FedEx Freight Driver Apprentice

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Banks's Comment
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FedEx Freight hired me as a permit holding driver apprentice a few months ago. A driver apprentice is a full time dock worker waiting for a spot to open up in the driver development course (DDC). FedEx does give you the option to travel locally or far as balls if there is an opening elsewhere. Another facility might have an opening if they offer the program but have no open city driver positions. Those instructors still have to work. If you do travel FedEx will give you a car rental and put you up in a hotel. I'm not sure if they reimburse for meals. The only perk to traveling in my opinion would be you get bumped up in seniority. For example I was hired before John Doe but John was willing to travel to the other side of the country for training, now John has seniority over me on the city board. Seniority is everything here.

What does being a dock worker entail? At a hub you get freight from all over the country. You move it from door A to door B. You deck trailers so that freight is stored high and tight and you don't mess up the freight. It's not hard but it's not easy. The hardest part for me was the overnight hours. I was running on 3 or 4 hours of sleep a day. A terminal is smaller than a hub. A terminal only deals with freight that gets delivered from that terminal. So you'd be loading city delivery trailers which is easier and harder at the same time. Easier because there is no decking and you load trailers with pallets facing forward. Harder because you have to make damaged freight pretty again so the customer doesn't flip out when they get it.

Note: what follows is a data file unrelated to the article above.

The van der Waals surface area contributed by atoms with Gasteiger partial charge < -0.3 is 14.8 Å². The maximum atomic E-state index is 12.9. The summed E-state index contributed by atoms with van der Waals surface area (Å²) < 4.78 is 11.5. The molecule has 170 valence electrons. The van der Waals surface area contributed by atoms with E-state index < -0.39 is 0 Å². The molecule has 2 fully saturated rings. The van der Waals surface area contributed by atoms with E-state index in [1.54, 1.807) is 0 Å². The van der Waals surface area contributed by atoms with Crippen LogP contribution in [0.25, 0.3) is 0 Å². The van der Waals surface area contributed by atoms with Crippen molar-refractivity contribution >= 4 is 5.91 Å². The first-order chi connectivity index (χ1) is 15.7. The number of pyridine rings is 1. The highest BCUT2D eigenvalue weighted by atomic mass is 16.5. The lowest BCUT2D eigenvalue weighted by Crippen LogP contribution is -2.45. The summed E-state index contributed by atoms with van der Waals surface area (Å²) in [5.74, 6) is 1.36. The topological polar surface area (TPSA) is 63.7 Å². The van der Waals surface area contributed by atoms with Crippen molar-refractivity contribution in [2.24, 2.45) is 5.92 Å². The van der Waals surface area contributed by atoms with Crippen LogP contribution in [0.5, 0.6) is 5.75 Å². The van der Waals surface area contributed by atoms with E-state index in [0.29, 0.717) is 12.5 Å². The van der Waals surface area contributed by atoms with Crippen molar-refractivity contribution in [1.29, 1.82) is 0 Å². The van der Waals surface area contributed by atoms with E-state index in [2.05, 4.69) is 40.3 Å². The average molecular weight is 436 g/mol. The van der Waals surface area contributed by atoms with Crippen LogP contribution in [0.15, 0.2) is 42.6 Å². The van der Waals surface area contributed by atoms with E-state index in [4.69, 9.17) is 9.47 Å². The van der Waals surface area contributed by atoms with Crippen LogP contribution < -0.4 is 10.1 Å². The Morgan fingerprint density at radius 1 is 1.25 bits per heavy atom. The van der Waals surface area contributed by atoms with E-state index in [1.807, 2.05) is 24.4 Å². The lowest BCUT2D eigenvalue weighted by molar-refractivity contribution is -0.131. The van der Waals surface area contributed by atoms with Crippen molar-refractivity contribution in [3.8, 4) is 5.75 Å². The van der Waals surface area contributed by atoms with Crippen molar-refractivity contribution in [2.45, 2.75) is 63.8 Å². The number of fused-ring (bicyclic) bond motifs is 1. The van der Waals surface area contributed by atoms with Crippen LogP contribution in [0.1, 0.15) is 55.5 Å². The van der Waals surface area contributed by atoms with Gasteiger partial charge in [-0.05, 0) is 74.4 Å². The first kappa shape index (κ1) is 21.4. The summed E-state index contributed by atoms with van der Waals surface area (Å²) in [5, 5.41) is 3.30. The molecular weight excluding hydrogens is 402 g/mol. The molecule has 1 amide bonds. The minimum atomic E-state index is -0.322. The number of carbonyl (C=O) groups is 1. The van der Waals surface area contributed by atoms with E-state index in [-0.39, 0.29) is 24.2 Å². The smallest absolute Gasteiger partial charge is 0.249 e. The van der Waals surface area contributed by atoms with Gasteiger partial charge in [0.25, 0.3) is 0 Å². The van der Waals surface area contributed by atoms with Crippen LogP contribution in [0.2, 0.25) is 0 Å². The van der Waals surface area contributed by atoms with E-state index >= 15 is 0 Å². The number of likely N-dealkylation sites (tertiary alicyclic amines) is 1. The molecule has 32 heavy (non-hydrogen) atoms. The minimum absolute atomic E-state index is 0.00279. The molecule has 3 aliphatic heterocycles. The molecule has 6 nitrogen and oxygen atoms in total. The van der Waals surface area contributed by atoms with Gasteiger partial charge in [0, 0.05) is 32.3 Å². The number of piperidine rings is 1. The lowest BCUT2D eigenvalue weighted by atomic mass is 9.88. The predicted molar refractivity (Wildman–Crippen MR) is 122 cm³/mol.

FedEx offers every benefit a big company offers. You get them on the first of the month on the following month after 30 days of hire. So if I got hired today, my 30th day would be July 21 and I'd have all my insurance on August 1. I don't know how the good the insurance is because insurance is one thing I don't understand. I go to the doctor and give them my card. If they want payment, I pay them. You are required to wear black steel toe boots. Fedex will reimburse you up to 60 dollars. FedEx has a pension plan and it's based on hours of service. They match 401k up to 5%. 100% of the 1% and 50% of the rest.

As a driver apprentice, I make 20 an hour with over time after 8 hours, not 40. Once I get my CDL I get my city driver offer and bumped up to 22 and a change an hour. Top pay is currently 28. With their raise history, I should be at 30 by the time I reach top pay.

I just completed my first week of training. I will update this thread as the posts get approved so that they're all in order.

CDL:

Commercial Driver's License (CDL)

A CDL is required to drive any of the following vehicles:

  • Any combination of vehicles with a gross combined weight rating (GCWR) of 26,001 or more pounds, providing the gross vehicle weight rating (GVWR) of the vehicle being towed is in excess of 10,000 pounds.
  • Any single vehicle with a GVWR of 26,001 or more pounds, or any such vehicle towing another not in excess of 10,000 pounds.
  • Any vehicle, regardless of size, designed to transport 16 or more persons, including the driver.
  • Any vehicle required by federal regulations to be placarded while transporting hazardous materials.

Terminal: